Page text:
Since today is the autumn equinox, I thought I would dedicate the rest of the week listing some of my favorite things about autumn. The summers in the Northwest never seem to last long enough for me. I dread those first signs of the fleeting summer that signal autumn’s approach. Yet, once I reach the point of acceptance, I fully commit to the transition and willingly embrace autumn’s arrival.
As the temperatures have cooled, I’ve really been enjoying tea. I’ve only recently developed a true appreciation for tea. I never really learned much about tea and how long it needs to steep and always felt it had a bitter quality. Now that I’ve learned more about how to prepare tea, I realize this is not at all the case. Although there are some teas that are intentionally bitter, for the most part the teas I was preparing were simply over-steeped.
If you know anything about Seattle, you know it is a coffee town. I too love coffee, but I recently kicked the coffee habit and have found myself drinking a lot more tea. I work a block away from a great tea house called Vital Tea, where they have daily tea tastings. Between going there and learning about tea from friends, I now know how to avoid making bitter tea, and I’m hooked. Lately I’ve been drinking tea pretty much all day. I find it so hard to drink cold water all day when I’m already struggling to stay warm, and nothing can warm me up quite like drinking tea.
There are thousands of teas out there, but I thought I’d share some of my favorites right now. I’ve just put together a few notes about these teas, but this is in no way comprehensive and I am far from an expert.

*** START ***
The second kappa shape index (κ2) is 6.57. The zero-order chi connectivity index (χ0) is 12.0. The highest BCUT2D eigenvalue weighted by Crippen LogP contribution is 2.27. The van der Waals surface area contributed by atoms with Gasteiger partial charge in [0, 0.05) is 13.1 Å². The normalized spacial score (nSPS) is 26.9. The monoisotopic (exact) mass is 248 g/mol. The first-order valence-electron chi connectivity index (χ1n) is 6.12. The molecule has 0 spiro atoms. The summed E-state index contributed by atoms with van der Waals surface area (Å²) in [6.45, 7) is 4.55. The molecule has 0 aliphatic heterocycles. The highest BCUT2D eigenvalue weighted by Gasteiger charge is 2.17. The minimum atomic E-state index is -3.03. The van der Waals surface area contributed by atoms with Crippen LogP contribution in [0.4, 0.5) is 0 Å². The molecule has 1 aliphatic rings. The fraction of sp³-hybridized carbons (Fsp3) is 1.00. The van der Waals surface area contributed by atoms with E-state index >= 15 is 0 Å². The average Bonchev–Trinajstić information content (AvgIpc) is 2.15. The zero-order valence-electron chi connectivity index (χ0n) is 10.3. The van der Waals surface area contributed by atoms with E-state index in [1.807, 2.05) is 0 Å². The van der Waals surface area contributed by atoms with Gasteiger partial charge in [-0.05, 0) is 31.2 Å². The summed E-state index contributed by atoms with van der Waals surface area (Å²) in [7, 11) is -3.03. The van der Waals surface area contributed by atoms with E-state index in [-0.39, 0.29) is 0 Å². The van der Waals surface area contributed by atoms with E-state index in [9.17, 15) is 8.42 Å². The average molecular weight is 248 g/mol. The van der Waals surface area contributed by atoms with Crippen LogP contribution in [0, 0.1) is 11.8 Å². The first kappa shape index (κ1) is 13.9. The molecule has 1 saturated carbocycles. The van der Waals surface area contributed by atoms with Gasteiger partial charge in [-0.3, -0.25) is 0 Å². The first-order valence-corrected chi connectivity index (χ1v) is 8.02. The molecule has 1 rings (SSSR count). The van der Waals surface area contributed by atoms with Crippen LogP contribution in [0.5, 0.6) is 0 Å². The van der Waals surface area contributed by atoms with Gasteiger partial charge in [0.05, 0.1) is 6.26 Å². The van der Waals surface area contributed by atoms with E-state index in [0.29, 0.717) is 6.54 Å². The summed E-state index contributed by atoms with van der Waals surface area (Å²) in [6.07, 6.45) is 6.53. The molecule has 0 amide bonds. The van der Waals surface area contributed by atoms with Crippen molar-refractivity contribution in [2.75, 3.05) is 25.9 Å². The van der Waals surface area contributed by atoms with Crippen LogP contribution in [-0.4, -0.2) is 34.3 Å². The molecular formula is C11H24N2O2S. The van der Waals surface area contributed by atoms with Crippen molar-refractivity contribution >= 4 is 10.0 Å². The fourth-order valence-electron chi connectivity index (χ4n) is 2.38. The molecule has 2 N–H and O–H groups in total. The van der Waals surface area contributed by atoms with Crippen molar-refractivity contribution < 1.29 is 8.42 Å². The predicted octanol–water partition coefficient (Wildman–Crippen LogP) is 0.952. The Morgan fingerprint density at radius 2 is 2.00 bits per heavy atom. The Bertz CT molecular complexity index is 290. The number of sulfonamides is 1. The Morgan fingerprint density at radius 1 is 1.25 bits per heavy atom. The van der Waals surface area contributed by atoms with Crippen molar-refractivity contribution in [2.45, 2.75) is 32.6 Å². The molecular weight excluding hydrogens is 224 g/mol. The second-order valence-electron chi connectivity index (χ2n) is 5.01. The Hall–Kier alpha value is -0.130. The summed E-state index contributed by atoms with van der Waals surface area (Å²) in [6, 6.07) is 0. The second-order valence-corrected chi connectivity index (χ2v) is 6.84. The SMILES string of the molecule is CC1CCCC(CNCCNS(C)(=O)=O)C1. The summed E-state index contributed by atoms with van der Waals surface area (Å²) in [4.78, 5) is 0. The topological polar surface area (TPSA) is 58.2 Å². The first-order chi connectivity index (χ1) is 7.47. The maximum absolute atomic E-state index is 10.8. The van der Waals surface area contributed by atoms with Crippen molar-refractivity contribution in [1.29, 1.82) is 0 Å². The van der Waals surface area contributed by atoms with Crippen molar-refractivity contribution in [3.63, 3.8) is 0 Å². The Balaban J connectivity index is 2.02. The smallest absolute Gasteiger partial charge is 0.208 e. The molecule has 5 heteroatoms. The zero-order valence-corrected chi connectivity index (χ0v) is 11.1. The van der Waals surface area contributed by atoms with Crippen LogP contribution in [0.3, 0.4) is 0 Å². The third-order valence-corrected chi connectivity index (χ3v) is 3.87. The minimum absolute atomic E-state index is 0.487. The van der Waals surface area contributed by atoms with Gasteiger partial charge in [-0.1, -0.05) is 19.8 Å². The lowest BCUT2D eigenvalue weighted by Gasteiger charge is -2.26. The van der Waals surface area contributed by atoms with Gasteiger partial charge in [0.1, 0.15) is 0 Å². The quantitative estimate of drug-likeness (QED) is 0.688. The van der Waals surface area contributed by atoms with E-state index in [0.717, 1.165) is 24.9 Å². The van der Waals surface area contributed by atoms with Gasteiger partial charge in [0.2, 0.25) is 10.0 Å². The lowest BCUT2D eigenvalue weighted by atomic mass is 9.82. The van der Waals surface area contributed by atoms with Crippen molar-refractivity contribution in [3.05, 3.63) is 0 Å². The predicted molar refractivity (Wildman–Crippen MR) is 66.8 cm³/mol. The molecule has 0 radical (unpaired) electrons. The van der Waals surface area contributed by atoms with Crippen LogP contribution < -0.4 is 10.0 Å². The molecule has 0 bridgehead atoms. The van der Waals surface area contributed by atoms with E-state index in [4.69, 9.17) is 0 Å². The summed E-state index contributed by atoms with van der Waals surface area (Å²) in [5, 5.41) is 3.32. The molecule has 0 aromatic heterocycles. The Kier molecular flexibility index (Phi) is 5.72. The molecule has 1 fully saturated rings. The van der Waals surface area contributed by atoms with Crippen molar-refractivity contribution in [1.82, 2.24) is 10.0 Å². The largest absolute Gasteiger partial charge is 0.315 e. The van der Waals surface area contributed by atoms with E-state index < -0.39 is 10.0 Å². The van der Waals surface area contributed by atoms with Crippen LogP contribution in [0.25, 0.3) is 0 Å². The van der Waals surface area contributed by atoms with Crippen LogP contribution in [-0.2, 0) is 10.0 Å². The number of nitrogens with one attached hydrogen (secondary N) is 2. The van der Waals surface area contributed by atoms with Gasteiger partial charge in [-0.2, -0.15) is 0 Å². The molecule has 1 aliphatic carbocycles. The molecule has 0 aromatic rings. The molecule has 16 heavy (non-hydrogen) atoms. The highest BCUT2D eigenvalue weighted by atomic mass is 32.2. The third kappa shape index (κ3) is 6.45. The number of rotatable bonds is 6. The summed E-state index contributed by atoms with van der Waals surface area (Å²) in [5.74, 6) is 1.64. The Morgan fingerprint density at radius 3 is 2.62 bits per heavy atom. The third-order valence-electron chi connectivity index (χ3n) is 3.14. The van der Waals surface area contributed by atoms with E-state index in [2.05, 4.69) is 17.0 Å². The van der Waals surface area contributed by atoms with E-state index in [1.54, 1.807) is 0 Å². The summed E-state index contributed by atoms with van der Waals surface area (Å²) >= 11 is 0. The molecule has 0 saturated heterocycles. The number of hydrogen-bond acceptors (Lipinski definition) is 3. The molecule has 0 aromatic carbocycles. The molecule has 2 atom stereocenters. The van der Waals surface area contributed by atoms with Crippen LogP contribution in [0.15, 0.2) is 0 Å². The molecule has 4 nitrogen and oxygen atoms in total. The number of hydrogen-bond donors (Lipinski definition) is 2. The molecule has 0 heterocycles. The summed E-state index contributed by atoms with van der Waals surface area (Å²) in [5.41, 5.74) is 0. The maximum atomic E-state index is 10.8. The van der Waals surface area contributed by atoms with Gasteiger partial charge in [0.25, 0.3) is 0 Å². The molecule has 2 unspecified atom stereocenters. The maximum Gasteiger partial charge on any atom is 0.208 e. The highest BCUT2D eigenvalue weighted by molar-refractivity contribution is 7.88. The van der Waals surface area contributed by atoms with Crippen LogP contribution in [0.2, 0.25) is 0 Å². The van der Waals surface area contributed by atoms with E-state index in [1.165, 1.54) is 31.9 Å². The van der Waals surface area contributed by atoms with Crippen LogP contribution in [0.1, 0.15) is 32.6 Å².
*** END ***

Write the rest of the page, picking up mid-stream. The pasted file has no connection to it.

Sencha creates a nice, cloudy, deep green tea. It has a delightful grassy flavor, and is the tea I drink the most.
Oolong teas: Blue People, Milk Oolong
Oolong comes in what looks like little balls of tea leaves. After steeping once or twice, the leaves start to unfurl and create a beautiful, toasty golden tea. The Blue People also has ginseng, so I like to drink it when I’m in a bit of a mental fog. The Milk Oolong is probably the best tea I’ve ever head. It’s a very light blonde color and has a buttery flavor. It’s…amazing.
Herbal teas: Chrysanthemum, Medicinal
When I don’t feel like having any caffeine, I usually go for the Chrysanthemum with a little bit of stevia leaves added for sweetness. It’s a really light, floral tea that is also somewhat relaxing.
I also use several medicinal teas for everything from boosting the immune system to clearing out the sinuses during a head cold to helping calm an achy stomach.
There are two things about tea that I never knew before that have helped me develop a greater appreciation for them. Maybe everyone already knew this, and I’m just the last one to know. Just in case that isn’t true, here are the two things:
- Different types of teas need different temperatures of water for steeping. For example, you don’t want to make green tea with boiling water, but it’s great for herbal teas. Here is a great resource for water temperatures for different teas.
- When you use quality tea (not from a teabag at the grocery store), you pay more for it, but you can actually steep the leaves numerous times – usually 3-4 times depending on the tea. This actually makes it a pretty good value.
I rarely use any sweetener in my tea, although I do like to add stevia to some herbal teas. Otherwise, I prefer my tea on its own. If you do like sweetener, I recommend giving stevia leaves a try. You can just add them to your other tea leaves, and a little goes a long way. You don’t have to use refined sugar or artificial sweeteners to get a delicious sweet flavor to your tea that isn’t overpowering. The one other sweetener I’ll use is honey, but usually only if I’m sick and want the honey to coat my sore throat.
If you use a good quality tea with the right temperature of water, you’ll never have to drink another bitter cup of tea again, unless, of course, that’s what you want. I’ve actually tried a bitter green tea that is said to aid weightloss. It was very, very bitter.